We previously observed spontaneous slow Ca2+ oscillations in striatal neurons and astrocytes (Osanai et al., 2006; Tamura et al., 2014) that were blocked by mGluR5 or IP3R inhibition (Tamura et al., 2014). In addition, the mGluR5-dependent sustained Ca2+ elevation was strongly blocked by Zn2+, which is thought to be a SOCC blocker (Uehara et al., 2002), in rat cortical neurons and glia (Prothero et al., 1998). It was also shown that group I mGluRs including mGluR5 were related to SOCE in midbrain dopaminergic neurons (Tozzi et al., 2003), and that the application of the SOCC blocker 2-aminoethoxy-diphenyl borane (2-APB) totally abolished the response to DHPG (group I mGluR agonist) in about half of midbrain auditory neurons (Martinez-Galan et al., 2012). Therefore, activation of mGluR5 may lead to SOCE. In the present experiments, we took advantage of the fact that Mn2+ ions readily enter cells through Ca2+-conducting channels (Uehara et al., 2002; Tu et al., 2009; Chen et al., 2015) and quench Fura-2 LR fluorescence to verify that SOCCs contribute to the spontaneous slow Ca2+ oscillations that depend on the mGluR5-IP3R signal transduction cascade. The fluorescence was quenched faster in the neurons with the slow Ca2+ oscillations than in those without these oscillations (see Figure 2), indicating that the amount of extracellular Ca2+ influx in the neurons with the slow Ca2+ oscillations was larger than in those without the oscillations, and thereby suggesting that more SOCCs open in striatal neurons exhibiting spontaneous slow Ca2+ oscillations.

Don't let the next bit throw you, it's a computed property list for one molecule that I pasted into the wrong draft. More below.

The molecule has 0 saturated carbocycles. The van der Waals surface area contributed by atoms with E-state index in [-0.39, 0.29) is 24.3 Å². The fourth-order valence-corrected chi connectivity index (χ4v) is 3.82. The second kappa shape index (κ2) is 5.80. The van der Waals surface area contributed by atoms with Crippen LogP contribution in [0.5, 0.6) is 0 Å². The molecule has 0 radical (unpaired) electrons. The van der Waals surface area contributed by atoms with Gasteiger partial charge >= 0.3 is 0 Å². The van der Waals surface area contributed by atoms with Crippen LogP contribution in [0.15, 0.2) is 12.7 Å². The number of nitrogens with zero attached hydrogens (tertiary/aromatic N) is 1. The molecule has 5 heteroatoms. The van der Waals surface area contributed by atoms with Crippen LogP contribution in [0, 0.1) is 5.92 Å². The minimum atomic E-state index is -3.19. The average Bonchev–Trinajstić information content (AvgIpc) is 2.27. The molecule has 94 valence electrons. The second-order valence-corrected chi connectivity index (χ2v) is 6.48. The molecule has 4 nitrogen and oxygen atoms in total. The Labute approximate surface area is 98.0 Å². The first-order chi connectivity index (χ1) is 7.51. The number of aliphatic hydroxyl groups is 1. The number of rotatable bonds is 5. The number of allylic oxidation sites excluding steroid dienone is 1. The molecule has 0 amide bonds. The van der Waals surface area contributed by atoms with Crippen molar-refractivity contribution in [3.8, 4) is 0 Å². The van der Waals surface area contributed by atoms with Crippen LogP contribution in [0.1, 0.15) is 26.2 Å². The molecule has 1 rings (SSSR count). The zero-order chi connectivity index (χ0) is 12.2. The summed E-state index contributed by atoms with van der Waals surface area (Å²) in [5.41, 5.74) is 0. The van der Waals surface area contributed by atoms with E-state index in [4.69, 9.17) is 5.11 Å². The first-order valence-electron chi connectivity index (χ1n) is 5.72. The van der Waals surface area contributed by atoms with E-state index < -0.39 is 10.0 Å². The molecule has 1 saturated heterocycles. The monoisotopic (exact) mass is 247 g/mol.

In our previous observations, the maximum duration of a single event of the slow Ca2+ oscillations was approximately 300 s (Osanai et al., 2006; Tamura et al., 2014). However, how such a long-duration Ca2+ elevation is maintained remains to be resolved. If SOCCs contribute to maintain high Ca2+ concentrations in single oscillatory events, the duration of the Ca2+ elevation must be shortened by SOCC blockade. However, the frequency of the slow Ca2+ oscillations in striatal GABAergic neurons was dramatically reduced (see Figure 3). This, together with the fact that Ca2+ flows into the cell through SOCCs when ER stores are depleted, implies that SOCCs are responsible for the initiation of Ca2+ elevation in spontaneous slow Ca2+ oscillations, and SOCCs have a potential for maintaining the long-duration Ca2+ elevation.